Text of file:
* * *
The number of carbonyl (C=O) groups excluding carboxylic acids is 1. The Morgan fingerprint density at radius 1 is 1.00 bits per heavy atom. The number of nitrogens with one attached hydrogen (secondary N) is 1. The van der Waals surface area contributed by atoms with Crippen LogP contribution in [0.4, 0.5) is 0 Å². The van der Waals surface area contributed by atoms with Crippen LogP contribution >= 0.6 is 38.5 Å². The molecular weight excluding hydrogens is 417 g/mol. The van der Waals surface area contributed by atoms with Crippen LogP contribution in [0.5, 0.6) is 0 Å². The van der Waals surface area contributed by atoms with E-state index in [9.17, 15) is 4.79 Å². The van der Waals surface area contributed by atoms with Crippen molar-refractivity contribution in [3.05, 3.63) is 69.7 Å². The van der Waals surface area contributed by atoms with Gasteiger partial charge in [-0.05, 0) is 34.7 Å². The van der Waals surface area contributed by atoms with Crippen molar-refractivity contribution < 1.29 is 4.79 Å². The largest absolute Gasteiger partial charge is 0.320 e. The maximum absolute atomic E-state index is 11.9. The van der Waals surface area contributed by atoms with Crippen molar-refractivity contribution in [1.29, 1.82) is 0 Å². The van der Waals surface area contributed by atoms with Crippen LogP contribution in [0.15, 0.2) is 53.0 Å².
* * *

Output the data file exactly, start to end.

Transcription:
The number of carbonyl (C=O) groups excluding carboxylic acids is 1. The Morgan fingerprint density at radius 1 is 1.00 bits per heavy atom. The number of nitrogens with one attached hydrogen (secondary N) is 1. The van der Waals surface area contributed by atoms with Crippen LogP contribution in [0.4, 0.5) is 0 Å². The van der Waals surface area contributed by atoms with Crippen LogP contribution >= 0.6 is 38.5 Å². The molecular weight excluding hydrogens is 417 g/mol. The van der Waals surface area contributed by atoms with Crippen LogP contribution in [0.5, 0.6) is 0 Å². The van der Waals surface area contributed by atoms with E-state index in [9.17, 15) is 4.79 Å². The van der Waals surface area contributed by atoms with Crippen molar-refractivity contribution in [3.05, 3.63) is 69.7 Å². The van der Waals surface area contributed by atoms with Gasteiger partial charge in [-0.05, 0) is 34.7 Å². The van der Waals surface area contributed by atoms with Crippen molar-refractivity contribution < 1.29 is 4.79 Å². The largest absolute Gasteiger partial charge is 0.320 e. The maximum absolute atomic E-state index is 11.9. The van der Waals surface area contributed by atoms with Crippen molar-refractivity contribution in [1.29, 1.82) is 0 Å². The van der Waals surface area contributed by atoms with Crippen LogP contribution in [0.15, 0.2) is 53.0 Å².